There’s also the Allen factor, which again shows that this time the Habs have much more of a viable backup plan, considering he’s a proven goalie. He may have failed as a lone No. 1, but can still carry the load, as he did for the St. Louis Blues last postseason in the bubble, sharing starts with Jordan Binnington.
Furthermore, there’s that trust factor, with Allen having gotten in two starts in the first five games of the season. Under head coach Claude Julien, it took Al Montoya 12 games to get two starts in 2017-18. Admittedly, Antti Niemi also started two games in the first five for the Canadiens under Julien in 2018-19. However, he only got 15 more starts the rest of the way, after it became immediately clear he was no longer the same goalie he once was (8-6-2 with a 3.78 goals-against average and .887 save percentage). In much the same vein, Keith Kinkaid only started five games for the Habs last season (1-1-3, 4.24 GAA and .875 save percentage).
Needless to say, Price won’t be starting the same amount of games as he did in either of the last two seasons (66, 58), with Allen under contract. Granted, that’s in part because he literally can’t with just 56 to play in total. It’s also because Allen has proven to be reliable, arguably outplaying Price so far (2-0-0, with a 2.02 GAA and .907 save percentage).
1. Making Playoffs No Longer Seen as a Sufficient Goal
It’s become abundantly clear that the Canadiens are a playoff team at the very least. Of course, they still have to play the games and anything can happen, but, on paper, the Canadiens should be considered realistic contenders, especially considering the new North Division, in which they now play.
For starters, the Canadiens have played very well against Canadian competition going 10-3-2 against them in 2019-20 and 11-2-3 in 2018-19. In fact, their worst record against Canadian teams over a full season under Julien in his latest tenure as a head coach was a respectable 7-6-3 in 2017-18. However, it shoudn’t be minimized just how sub-par those Habs teams were. With exception to the 2019-20 edition (which only made the postseason because of the creation of a play-in round), they were all non-playoff teams. Now that the Canadiens are “good” for all intents and purposes, they have the capacity to do some serious damage in a division comprising only Canadian teams.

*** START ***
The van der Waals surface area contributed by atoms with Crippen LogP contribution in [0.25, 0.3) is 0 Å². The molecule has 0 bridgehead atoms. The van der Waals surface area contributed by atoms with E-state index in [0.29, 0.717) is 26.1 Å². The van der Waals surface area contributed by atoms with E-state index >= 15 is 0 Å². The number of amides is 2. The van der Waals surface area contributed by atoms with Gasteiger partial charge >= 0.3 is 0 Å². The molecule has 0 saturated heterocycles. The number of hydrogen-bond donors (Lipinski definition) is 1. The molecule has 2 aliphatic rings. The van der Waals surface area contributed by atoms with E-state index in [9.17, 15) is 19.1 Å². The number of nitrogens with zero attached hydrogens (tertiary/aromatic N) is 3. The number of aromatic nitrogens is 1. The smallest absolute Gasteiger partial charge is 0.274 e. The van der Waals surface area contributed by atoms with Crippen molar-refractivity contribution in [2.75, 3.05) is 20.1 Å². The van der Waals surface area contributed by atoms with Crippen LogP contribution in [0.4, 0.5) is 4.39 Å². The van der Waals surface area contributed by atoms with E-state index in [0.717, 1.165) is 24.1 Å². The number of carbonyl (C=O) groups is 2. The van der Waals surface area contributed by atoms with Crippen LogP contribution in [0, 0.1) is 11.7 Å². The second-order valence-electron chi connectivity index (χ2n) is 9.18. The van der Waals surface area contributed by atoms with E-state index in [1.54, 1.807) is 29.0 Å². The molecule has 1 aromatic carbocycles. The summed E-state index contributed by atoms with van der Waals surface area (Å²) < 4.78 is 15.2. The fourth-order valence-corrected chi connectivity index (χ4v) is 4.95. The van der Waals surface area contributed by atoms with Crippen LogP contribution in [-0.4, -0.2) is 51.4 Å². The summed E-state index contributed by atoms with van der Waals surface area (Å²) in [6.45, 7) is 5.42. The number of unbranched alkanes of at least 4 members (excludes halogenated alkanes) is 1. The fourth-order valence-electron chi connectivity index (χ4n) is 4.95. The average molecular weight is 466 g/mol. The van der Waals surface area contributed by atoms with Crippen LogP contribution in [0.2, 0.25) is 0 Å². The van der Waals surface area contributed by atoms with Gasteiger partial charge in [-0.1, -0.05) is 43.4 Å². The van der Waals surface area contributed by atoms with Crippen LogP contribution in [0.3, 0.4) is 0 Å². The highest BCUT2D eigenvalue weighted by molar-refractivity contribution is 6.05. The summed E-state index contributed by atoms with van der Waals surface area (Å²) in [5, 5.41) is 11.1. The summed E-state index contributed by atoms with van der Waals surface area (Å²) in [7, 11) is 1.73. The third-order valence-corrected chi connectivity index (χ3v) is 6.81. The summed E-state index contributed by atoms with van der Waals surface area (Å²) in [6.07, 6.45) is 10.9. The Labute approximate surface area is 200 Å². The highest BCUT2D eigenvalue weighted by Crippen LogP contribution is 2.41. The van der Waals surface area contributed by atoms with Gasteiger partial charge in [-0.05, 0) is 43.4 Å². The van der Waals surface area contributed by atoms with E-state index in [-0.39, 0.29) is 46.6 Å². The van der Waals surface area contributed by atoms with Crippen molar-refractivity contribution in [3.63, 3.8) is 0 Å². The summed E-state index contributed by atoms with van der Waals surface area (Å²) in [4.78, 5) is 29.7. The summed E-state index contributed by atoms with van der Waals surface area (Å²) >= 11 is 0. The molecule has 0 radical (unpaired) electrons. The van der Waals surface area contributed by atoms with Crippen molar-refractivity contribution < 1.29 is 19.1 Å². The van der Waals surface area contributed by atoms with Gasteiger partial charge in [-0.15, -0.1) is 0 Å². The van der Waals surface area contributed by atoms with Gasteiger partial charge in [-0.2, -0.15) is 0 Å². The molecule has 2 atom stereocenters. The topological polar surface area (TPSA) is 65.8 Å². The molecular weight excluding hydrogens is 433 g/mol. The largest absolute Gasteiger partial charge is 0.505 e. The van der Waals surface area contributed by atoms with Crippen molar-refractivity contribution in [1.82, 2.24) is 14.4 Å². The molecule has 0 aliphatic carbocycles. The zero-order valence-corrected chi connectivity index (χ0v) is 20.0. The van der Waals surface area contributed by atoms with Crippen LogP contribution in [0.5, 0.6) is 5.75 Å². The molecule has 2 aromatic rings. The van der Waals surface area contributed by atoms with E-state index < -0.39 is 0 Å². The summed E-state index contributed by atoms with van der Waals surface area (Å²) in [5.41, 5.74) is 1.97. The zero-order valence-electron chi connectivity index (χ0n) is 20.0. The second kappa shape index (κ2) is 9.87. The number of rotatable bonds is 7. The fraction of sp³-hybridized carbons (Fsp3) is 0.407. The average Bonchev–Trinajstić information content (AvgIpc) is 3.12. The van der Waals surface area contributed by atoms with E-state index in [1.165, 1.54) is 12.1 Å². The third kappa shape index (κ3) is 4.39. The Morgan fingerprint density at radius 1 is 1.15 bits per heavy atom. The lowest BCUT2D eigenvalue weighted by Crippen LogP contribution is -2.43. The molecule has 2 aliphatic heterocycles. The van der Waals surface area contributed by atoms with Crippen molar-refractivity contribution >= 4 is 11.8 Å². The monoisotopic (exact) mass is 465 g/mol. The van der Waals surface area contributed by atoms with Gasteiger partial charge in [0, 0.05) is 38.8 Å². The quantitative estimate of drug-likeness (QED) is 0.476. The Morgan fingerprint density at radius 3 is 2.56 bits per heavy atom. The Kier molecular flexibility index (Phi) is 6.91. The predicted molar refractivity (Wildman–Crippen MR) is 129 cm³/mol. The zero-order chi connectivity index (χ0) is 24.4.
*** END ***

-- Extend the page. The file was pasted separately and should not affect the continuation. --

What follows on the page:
Put another way, the North Division lacks a single team that would be cause for legitimate concern for the Canadiens, at least not like the seemingly unbeatable Tampa Bay Lightning were last season (or powerhouse Detroit Red Wings). And it’s not just a matter of on any given night either, but over the course of a single playoff series. A round would be very winnable for the Canadiens. Two as well, considering that’s how the playoffs will be set up, with the first couple to be played within the division.
Of course, the playoffs are a long way off, let alone Rounds 3 and 4. However, if the Canadiens do make it out of the division, they’ll be one of the final four teams left stading, at which point “contender” status becomes undeniable. It would also be one of just three times the Canadiens will have reached that point since 1993 (2010, 2014).
The 2010 team got by primarily on the heroics of Price backup (Jaroslav Halak) in the first two rounds. Then they ran out of steam against the Philadelphia Flyers, scoring just seven goals in the five games, getting shut out three times. This 2020-21 team is clearly more offensively gifted.
Meanwhile, the 2014 team lost to the New York Rangers in Round 3, having to rely on the goaltending of Dustin Tokarski after Price got hurt in Game 1. While Tokarski was not the reason the Habs ended up losing, an in-his-prime Price might have turned the tables. With the Allen acquisition, the Habs have far more faith in their backup this time around. Furthermore, with the play of Allen likely to lead to a more well-rested Price, barring injury, the latter should be able to rediscover some semblance of his Hart Memorial Trophy-winning form come the playoffs, especially with the shortened schedule.
It may be seven years later, but that just means the Canadiens are just about due for another long playoff run. It’s not that the stars are aligning or anything (although the North Division does present a fairly manageable path to Round 3). It’s more that this Canadiens team is simply strong… both on paper and, as proven over the first six games of the season, on the ice.
Things can still be improved, but it’s safe to say the success the 2010 and 2014 teams enjoyed was largely unforeseen each time around. If these Canadiens go on a run, it wouldn’t be a surprise. That’s the biggest difference of all.